She describes how intersectionality is at the “core” of Our Streets Now’s Campaign. The movement supports victims and collects testimonies relating to any experience of PSH and Eva emphasizes the importance of recognising “those differences in harassment experiences” to understand the mechanisms of this oppression.
For Eva, Our Street’s Now campaign to make PSH a criminal offence is more than just a change in the law. It says to perpetrators “no, this is not okay.” To victims, it declares that “you have a right to walk in the streets without being harassed and, if you are, your experience is valid and you can report it.”
The University of Cambridge and PSH
Eva feels that “Cambridge, as an institution whether intentionally or inadvertently has pushed PSH underground.” She describes how it “needs to be proactive rather than reactive.” Furthermore, as a female student, she believes that the “atmosphere and the institution” can make you “uncomfortable to report these incidents.” This comes after it was found that between 2016 and 2019 Cambridge received 165 reported allegations of rape and sexual assault, making it the sixth-worst university for rates of assault in the UK. There is clearly some progress to be made.
Hence, the Cambridge Ambassadors for Our Streets Now have the following aims:
- Compulsory consent workshops and ongoing training for both students and staff throughout the University
- Well-funded institution-wide awareness campaigns to create a mainstream dialogue around PSH
- Collaboration with local authorities, businesses, nightlife providers to ensure open communication
- The appointment of a full-time sexual assault and harassment advisor (when approached for comment a University spokesperson said: “In addition to University counselling and college support, the University hired a dedicated Sexual Assault and Harassment Advisor to give students one-to-one specialist support.”)
A newly created campaign, Our Streets Now Cambridge is also looking to work with JCR and MCRs to improve consent workshops, combat rape culture in drinking societies, and encourage the university to provide self-defence classes. They are also gathering testimonies of students who have experiences PSH.
Eva discusses how Cambridge Students can support the movement by going out and learning: “there are books, there are articles, all the information you need is out there” (many of which resources are found on the Our Streets Now website). Our Streets Now Cambridge also has vacancies on their newly created committee, which are advertised on their Facebook and Instagram.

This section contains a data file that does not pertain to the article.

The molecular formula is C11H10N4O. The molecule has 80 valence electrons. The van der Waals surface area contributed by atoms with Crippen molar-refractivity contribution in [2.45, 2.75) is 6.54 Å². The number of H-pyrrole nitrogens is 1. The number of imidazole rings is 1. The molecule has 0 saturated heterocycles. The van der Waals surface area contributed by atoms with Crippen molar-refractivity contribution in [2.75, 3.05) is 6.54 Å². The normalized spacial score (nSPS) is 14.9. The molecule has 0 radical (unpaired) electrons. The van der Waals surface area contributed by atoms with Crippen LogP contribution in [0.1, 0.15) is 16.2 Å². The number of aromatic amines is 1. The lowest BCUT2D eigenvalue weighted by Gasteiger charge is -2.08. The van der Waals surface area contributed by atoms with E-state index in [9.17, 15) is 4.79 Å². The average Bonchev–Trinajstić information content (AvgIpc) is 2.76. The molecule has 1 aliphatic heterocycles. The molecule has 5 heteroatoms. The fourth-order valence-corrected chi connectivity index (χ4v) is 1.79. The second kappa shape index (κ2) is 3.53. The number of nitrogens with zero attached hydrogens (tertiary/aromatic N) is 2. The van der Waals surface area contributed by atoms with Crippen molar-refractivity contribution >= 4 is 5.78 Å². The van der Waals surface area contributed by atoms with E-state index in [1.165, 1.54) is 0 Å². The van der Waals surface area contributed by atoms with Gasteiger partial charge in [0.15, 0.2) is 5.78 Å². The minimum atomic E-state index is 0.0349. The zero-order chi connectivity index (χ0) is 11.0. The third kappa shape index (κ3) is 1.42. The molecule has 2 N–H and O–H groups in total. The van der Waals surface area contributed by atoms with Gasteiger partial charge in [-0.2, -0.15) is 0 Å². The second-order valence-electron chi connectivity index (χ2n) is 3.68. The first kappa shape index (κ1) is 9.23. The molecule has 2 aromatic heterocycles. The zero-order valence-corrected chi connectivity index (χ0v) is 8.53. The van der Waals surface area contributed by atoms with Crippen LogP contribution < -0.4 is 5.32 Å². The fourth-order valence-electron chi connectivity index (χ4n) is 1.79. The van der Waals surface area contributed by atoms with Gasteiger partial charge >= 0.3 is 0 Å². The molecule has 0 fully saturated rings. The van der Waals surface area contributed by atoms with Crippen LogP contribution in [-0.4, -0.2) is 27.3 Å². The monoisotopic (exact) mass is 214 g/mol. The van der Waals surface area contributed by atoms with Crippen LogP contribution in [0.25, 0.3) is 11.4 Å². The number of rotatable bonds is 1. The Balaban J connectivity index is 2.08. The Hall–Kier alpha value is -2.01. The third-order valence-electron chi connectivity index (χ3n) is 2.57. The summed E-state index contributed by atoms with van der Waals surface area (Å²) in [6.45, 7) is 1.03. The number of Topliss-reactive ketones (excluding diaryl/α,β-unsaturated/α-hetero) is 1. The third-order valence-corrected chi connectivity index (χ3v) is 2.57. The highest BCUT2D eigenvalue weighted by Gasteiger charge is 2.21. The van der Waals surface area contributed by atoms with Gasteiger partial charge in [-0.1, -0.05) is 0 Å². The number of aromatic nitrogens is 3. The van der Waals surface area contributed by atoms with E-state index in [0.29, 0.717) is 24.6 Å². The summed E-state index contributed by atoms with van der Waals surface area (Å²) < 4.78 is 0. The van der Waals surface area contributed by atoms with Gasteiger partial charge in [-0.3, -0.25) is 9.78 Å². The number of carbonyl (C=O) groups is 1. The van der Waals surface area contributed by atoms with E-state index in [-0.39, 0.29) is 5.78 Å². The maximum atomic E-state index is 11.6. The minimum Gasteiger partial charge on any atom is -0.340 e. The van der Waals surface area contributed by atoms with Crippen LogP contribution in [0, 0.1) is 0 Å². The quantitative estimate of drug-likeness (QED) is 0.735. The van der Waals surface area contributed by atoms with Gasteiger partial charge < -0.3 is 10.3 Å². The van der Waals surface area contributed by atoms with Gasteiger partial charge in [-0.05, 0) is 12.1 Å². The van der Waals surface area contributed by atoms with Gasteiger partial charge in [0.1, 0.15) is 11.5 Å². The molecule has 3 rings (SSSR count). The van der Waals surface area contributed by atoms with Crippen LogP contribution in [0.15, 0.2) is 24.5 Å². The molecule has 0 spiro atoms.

As the interview ends, Eva talks of the constant “fatigue” she feels explaining these issues again and again. But at the same time, her integrity and passion for change shine through. Public Sexual Harassment cannot, and should not, be explained away as a normal experience. Its perpetrators need to be held accountable.
The University Press Office was contacted for comment. A University spokesperson said: “Harassment and sexual misconduct are not tolerated by Cambridge University. There is support available and there are systems in place for any student who has been affected by harassment or sexual misconduct to report their experience to the University. In addition to University counselling and college support, the University hired a dedicated Sexual Assault and Harassment Advisor to give students one-to-one specialist support. Information on reporting options and how to access support available inside and outside of the University can be found on the University of Cambridge’s ‘Breaking the Silence’ and Student Complaints webpages.”
Resources available relating to the issues addressed in this article:
- WomCam Support Services Resources Bank
- Stonewall Services and Community Locator
- Loud and Clear 2020 Guide
- Cambridge Sexual Assault and Harassment Advisor
- NHS Help, Rape and Sexual Assault
- Sexual Misconduct informal and formal reporting forms for OSCCA (the University of Cambridge Office for Student Conduct, Complaints and Appeals)
For more resources and details please see: A few ways to find support if you or your friend has experienced sexual misconduct in Cambridge
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Feature image credits: Eva Carroll and Our Streets Now Cambridge